In the wake of that betrayal,
what does Jesus do?
He says, “Peace be with you.”
He shows them his hands and his side.
There’s meaning in that.
They saw what was done to him.
It’s not a pretty story.
He gives them a task.
In short, Jesus builds a new relationship.

This is the discipline of forgiveness,
we must learn to keep up with people,
when they fail to be the people we expect.
We must learn to reach out to people,
no matter how far away they seem.
It would be hard enough, just doing this,
but the task is made more complex by ignorance.

We live in a world where few people understand
love and forgiveness.
They know these words,
but they associate them with completely different concepts.
Some think of love as desire, friendship, or abandon –
all worthwhile, but not truly love.
Others think of love as lust, possession, or manipulation.
Some think of forgiveness as balance keeping or strategy.
Others see it as obliviousness or harming the self for the sake of another.
True forgiveness must be demonstrated
to be understood.

It was in showing up after the crucifixion
that Jesus gave us this gift.
It was in arriving without recrimination,
still bearing the scars,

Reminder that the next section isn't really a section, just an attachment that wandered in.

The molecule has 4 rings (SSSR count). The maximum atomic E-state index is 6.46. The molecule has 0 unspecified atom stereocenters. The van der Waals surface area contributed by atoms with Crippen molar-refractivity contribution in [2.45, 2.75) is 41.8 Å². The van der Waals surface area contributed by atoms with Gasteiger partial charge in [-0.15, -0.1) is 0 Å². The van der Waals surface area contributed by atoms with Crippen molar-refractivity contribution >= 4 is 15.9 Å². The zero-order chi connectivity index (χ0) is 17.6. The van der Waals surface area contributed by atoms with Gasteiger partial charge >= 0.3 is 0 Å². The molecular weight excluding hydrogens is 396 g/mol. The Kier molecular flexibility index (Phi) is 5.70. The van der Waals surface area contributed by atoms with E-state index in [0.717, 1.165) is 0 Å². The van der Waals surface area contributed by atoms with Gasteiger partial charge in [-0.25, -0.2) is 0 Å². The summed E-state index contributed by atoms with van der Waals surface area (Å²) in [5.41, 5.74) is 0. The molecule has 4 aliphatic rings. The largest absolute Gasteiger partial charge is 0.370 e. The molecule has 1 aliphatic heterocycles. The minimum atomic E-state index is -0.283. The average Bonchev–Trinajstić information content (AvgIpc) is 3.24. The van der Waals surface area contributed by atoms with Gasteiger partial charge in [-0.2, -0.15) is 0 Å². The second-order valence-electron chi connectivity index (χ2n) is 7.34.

and still wishing them peace,
that he taught us what it means to be Christians.

Desomond Tutu has a great book
called No Future without Forgiveness.
It tells tales of the Truth and Reconciliation Commission
in South Africa at the end of Apartheid.
It gives concrete examples.
I could tell you of the constancy of my family and teachers
through my own trespasses,
but I suspect each of us has to work this out
for ourselves.
So many of the things that need forgiveness
are trespasses others do not even recognize,
slights and expectations
that seem so rational when we analyze them
and yet profoundly affect us.
So many of our blessings and hopes
are unique.
We must learn that no one, not even ourselves,
live up to our expectations,
and live with that knowledge.

“Now faith is the assurance of things hoped for,
the conviction of things not seen.”
Our faith in God is a following,
not a staying in place.
I am a skeptic, because I do not trust authorities.
Above all, I do not trust the Lucas Mix of 24 hours ago.
He was a wise and learned man,
but he had some serious blind spots.
Best not to put too much trust in him.
I owe that man, the same trust and faith
I owe to each of you:
To listen charitably, to learn where possible, and to forgive.

The Holy Spirit is too busy working
for us to capture her in one moment.
Jesus is already on his way to Galilee.
Neither he, nor we, can carry the weight of past expectations.
They get in the way of genuine memory,
genuine trust, and hope.

Posted by: dacalu | 5 April 2015

Life without Jesus

Every year in the two days between Good Friday and Easter, I take a serious look at the question of God. Who would I be in a world without God? Or, more to the point, who would I be if God were dead? It is, perhaps, unorthodox, but I think it can be useful. What would be different about my life?